A publication of the Archaeological Institute of America
Across the world there are places to which people return time and again, sometimes over centuries, and leave behind tokens that speak to the purpose of their trips. The visitors may intend to honor another person, perhaps by placing flowers at a war memorial. Or these tokens may celebrate a long journey—visitors to Rome’s Trevi Fountain often throw a coin over their shoulder to ensure they’ll return to the Eternal City. This diminutive figurine of a woman recently discovered alongside a prehistoric trail in Germany’s Tollense Valley may have served Bronze Age people in both of these ways.
Thirty years ago, some scholars suggested that this type of bronze figurine—of which 13 have been found in southern Scandinavia and northeastern Germany—was part of a Bronze Age system of weights. Archaeologist Thomas Terberger of the University of Göttingen disagrees. “The small number and unusual form of these figurines do not support the interpretation that they served as weights,” he says. Other archaeologists have suggested that these figurines were meant to depict a goddess. But that, too, is unlikely, Terberger says. “The rarity and distribution of these figurines over a relatively small area speaks against their interpretation as a widely known Bronze Age Nordic goddess,” he says.
Instead, Terberger believes that the figurine was intended to mark the lengthy trackway along which it was found, which was in use for more than 1,000 years. “The considerable investment of labor in the trackway suggests that it was an important route for communication and for trade, especially in tin and copper,” Terberger says. “The Tollense Valley might have been a shortcut for people traveling to the southern Baltic coast.” It’s also possible that the person who left this figurine behind was commemorating a traumatic episode in the valley’s history about 600 years earlier—a violent conflict that left at least 150 people dead. “This was an unprecedented event of historic scale, and oral history and folk memory were of great relevance in the Bronze Age,” Terberger says. “The valley could have been an important place to remember.”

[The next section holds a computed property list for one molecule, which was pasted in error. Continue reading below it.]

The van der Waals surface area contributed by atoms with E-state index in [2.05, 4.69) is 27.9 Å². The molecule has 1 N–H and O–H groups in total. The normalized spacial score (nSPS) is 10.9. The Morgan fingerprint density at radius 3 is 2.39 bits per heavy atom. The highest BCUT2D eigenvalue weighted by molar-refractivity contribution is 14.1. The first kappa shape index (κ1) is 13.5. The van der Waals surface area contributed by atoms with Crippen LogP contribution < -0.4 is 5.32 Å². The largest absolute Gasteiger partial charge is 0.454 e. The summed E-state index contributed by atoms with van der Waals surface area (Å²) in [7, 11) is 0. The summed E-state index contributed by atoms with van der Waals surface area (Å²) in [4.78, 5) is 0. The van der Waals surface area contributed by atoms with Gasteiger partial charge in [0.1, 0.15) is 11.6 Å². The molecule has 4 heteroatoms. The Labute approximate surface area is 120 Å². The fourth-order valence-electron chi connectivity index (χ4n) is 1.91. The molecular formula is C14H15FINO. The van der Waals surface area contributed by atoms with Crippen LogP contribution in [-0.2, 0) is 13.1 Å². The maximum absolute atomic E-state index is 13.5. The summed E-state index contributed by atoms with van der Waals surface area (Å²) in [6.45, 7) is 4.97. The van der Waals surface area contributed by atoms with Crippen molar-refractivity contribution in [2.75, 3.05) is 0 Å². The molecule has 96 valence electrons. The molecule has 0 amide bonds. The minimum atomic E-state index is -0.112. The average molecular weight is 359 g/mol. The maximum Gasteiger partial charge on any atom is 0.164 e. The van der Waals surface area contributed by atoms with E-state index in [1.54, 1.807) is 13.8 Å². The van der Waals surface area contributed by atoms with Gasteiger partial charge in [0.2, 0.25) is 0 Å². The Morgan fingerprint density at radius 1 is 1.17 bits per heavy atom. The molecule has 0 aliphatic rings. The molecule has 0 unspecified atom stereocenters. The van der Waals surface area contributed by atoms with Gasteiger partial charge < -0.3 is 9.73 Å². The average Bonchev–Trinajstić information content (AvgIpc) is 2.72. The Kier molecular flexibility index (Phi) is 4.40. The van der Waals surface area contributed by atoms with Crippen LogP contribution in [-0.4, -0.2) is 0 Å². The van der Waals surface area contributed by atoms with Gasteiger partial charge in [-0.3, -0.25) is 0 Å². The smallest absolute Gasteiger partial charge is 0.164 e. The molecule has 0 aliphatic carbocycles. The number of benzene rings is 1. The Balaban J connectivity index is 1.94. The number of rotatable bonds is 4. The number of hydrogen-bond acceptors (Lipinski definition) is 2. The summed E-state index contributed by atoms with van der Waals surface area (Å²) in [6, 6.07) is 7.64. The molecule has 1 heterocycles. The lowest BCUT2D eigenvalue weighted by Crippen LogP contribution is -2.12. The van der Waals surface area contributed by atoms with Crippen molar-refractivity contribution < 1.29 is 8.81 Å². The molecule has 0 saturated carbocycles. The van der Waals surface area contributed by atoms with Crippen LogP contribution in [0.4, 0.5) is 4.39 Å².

A pregnant tortoise, sunken Spanish cargo, Maya orthodontics, Mongol summer plans, and the first fruit farmers
A memento left along the way